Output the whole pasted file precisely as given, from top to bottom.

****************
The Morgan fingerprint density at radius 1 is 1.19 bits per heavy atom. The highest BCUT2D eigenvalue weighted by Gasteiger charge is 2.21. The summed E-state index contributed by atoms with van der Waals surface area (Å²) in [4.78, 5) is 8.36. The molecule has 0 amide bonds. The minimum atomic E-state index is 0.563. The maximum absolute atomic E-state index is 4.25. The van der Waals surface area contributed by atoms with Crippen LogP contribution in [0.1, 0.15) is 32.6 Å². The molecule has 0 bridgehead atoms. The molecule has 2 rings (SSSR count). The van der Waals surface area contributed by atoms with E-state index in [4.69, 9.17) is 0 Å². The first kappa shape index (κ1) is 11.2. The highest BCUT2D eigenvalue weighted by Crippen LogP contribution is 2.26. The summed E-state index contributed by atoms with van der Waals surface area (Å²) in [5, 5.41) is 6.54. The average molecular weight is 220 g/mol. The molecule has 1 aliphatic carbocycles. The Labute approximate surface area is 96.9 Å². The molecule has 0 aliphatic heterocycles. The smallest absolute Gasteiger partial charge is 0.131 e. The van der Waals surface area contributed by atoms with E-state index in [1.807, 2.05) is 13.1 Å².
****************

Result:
The Morgan fingerprint density at radius 1 is 1.19 bits per heavy atom. The highest BCUT2D eigenvalue weighted by Gasteiger charge is 2.21. The summed E-state index contributed by atoms with van der Waals surface area (Å²) in [4.78, 5) is 8.36. The molecule has 0 amide bonds. The minimum atomic E-state index is 0.563. The maximum absolute atomic E-state index is 4.25. The van der Waals surface area contributed by atoms with Crippen LogP contribution in [0.1, 0.15) is 32.6 Å². The molecule has 0 bridgehead atoms. The molecule has 2 rings (SSSR count). The van der Waals surface area contributed by atoms with E-state index in [4.69, 9.17) is 0 Å². The first kappa shape index (κ1) is 11.2. The highest BCUT2D eigenvalue weighted by Crippen LogP contribution is 2.26. The summed E-state index contributed by atoms with van der Waals surface area (Å²) in [5, 5.41) is 6.54. The average molecular weight is 220 g/mol. The molecule has 1 aliphatic carbocycles. The Labute approximate surface area is 96.9 Å². The molecule has 0 aliphatic heterocycles. The smallest absolute Gasteiger partial charge is 0.131 e. The van der Waals surface area contributed by atoms with E-state index in [1.807, 2.05) is 13.1 Å².